You can view the PowerPoint presentation at:

Starting in mid-September, there will be additional information sessions, particularly about the way electronic resources are represented both in Alma (Backend) and Primo VE (Discovery layer). Watch for those announcements.

Ongoing Timeline for Implementation of Alma and Primo VE
We are currently finishing the migration forms and starting the configuration forms for the 2nd Test Phase of the implementation. Being part of the Vanguard Test Phase of five initial libraries helped the Team see where new decisions needed to be made in building up the structure in Alma and the display of Library holdings in Primo. For this phase, we are able to reduce the number of physical library locations from 92 down to 31 separate libraries and archive over 400 outdated sub-locations of libraries that have merged or closed over the past 17 years. We have been doing cleanup of patron circulation categories and decreasing the circulation matrices down to a more manageable number (it was highlighted on a recent CARLI conference call that the University Library had over 73,000 unique circulation policies in place in Voyager). We should be able to get this number down to 25-30 circulation policies in Alma.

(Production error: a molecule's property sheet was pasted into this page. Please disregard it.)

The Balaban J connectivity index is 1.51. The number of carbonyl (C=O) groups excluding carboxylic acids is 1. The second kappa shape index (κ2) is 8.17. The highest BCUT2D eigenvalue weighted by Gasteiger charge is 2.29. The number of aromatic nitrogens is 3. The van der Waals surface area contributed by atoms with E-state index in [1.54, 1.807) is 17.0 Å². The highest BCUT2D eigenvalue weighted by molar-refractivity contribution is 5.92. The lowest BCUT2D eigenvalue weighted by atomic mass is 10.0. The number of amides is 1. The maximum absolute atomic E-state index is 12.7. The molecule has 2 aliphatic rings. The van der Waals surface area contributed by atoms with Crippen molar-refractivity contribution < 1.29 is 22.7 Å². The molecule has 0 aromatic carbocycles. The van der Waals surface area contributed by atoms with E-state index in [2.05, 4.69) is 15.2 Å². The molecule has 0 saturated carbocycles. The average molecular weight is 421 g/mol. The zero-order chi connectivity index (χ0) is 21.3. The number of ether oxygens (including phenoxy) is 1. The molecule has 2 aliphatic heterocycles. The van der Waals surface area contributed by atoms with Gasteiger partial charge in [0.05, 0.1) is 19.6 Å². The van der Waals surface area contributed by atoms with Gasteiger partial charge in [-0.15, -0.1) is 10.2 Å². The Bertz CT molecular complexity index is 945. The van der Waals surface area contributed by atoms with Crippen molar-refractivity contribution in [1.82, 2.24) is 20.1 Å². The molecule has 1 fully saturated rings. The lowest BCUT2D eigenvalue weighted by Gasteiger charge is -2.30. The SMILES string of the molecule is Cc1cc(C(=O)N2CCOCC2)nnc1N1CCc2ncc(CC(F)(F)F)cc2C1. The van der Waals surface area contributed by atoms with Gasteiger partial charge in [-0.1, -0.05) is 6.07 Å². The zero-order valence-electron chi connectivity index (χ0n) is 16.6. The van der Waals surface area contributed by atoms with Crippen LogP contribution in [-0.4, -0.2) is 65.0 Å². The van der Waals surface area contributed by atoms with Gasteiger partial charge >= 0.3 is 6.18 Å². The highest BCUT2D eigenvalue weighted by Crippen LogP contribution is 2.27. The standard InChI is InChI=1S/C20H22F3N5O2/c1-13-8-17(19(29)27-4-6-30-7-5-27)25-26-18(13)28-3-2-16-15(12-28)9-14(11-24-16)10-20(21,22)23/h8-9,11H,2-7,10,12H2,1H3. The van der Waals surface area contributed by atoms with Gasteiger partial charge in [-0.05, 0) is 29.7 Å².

On September 18th, we will submit the University Library’s configuration form to help set up the Alma structure regarding Acquisitions, Catalog, Electronic Resource Management, Fulfillment/Circulation, and Discovery. See the partial screenshot below of example data for the Alma Libraries form we had to provide to CARLI and Ex Libris:

By the end of September, CARLI and Ex Libris will extract the Library’s data from Voyager and SFX for the second time and map that over to Alma. Around October 15th, we will receive a new test instance of both Alma and Primo VE populated with this second extraction of data. After setting up clearances and permissions in Alma by the end of October, the ILS Coordination Team will make the test instances of Alma and Primo VE available to early adopters (several representatives from each library and unit) and start offering training on using the systems in early 2020.